City to request meeting with judges

Published 7:58 pm Tuesday, June 11, 2019


Franklin’s City Council, by consensus, directed City Manager Amanda Jarratt on Monday to arrange a meeting between the members of Council and each of the chief judges appointed to Franklin’s combined lower courts so that the Council can hear first-hand what, if any, structural or security-related concerns each judge has regarding the city’s courts building.

This meeting, she added, would ideally be done in open session.

“The process, in my professional opinion, has been clouded by various accounts of what was and wasn’t done for the city of Franklin’s courthouse,” Jarratt said. “I can find no study that was done [of the city courts building].

“Because of inaction by the previous [city] administration, my recommendation is anything we do is done in the open on the table for all to read and all to see. I am highly uncomfortable with doing anything on the back of a napkin or the back of an envelope.”

Jarratt had initially been planning to meet one-on-one with Judge Alfred W. Bates III, who is the chief judge for the city’s General District Court, and Judge James E. Wiser, who is the chief judge for the city’s Juvenile & Domestic Relations Court. Mayor Frank Rabil initially agreed with Jarratt’s recommendation of a one-on-one meeting with the judges being held prior to the city issuing any formal request for proposals for architectural services.

“We may be opening a Pandora’s box, then again, we may get a clean bill of health,” the mayor said.

However, Councilman Greg McLemore, during the city manager’s report, suggested that this meeting should include the entire Council and not just Jarratt, on the grounds that the Council, and not the city manager, has the final say in how taxpayer money is spent.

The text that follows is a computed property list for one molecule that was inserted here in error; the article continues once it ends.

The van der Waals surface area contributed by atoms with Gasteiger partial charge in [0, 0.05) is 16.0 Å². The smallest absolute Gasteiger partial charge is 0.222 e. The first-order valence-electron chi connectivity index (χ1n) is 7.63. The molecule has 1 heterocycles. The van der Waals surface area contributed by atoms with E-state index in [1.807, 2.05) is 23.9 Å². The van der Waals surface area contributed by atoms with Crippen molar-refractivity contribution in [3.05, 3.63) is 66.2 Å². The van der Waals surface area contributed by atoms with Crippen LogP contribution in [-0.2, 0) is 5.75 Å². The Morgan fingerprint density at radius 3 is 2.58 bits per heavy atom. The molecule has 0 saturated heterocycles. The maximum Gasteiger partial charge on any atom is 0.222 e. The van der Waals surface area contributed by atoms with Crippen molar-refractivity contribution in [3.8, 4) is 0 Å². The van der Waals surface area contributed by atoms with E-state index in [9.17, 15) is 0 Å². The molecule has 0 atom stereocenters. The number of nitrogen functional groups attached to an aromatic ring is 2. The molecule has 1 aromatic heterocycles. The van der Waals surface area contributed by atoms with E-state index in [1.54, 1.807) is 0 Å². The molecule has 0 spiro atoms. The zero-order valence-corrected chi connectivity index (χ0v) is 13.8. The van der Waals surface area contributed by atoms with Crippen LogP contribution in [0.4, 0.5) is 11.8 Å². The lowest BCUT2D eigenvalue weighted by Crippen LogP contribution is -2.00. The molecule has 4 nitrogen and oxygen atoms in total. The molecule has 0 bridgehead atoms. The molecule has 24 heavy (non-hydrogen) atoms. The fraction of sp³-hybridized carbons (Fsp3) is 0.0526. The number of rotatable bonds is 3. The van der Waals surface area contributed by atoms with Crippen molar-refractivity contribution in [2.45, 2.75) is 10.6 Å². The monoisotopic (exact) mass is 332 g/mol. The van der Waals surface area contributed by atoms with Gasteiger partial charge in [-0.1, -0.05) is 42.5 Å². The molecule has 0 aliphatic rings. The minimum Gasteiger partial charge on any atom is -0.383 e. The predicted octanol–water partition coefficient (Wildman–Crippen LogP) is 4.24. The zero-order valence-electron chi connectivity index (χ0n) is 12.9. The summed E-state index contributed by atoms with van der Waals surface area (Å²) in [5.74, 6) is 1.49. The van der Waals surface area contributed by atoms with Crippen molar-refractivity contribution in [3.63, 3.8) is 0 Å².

Councilman Linwood Johnson then added, “It’s a newer building. All it would take is some adjustments, if that’s what we need to do, but basically, we’re uncertain as to what we need to do.”

Rabil then pointed out that regardless of whether the city moves its courts into a new Southampton County Courthouse or keeps them at their current location in Franklin on Pretlow Street, the City Council is “still on the hook” for whatever Southampton County does with its courthouse, since the city shares its Circuit Court and some constitutional officers with Southampton, which are housed in that facility. He also suggested that this meeting with the city’s lower court judges be held in the city’s courts building so the Council members could see the condition of the building and any security issues for themselves.

“We’re also on the hook for doing whatever we need to do with our court and maintaining it,” the mayor said. “Until we know what needs to be done and what our cost will be, we can’t make any decisions.”

Rabil also acknowledged that he, as one of the city’s two representatives on Southampton County’s Courthouse Committee, had voted along with every other member of that committee to first look into relocating the city’s courts to Southampton County. Councilman Benny Burgess then asked at what point the city would be beyond the “point of no return” should Southampton County redraw its plans for a new courthouse without including Franklin, and should the Council later decide that moving the city’s courts to Courtland is, in fact, the least costly solution to whatever concerns arise with its Pretlow Street facility.

No date or time has been scheduled yet for the Council’s requested meeting with the judges, nor for a City Council joint meeting with Southampton County’s Board of Supervisors.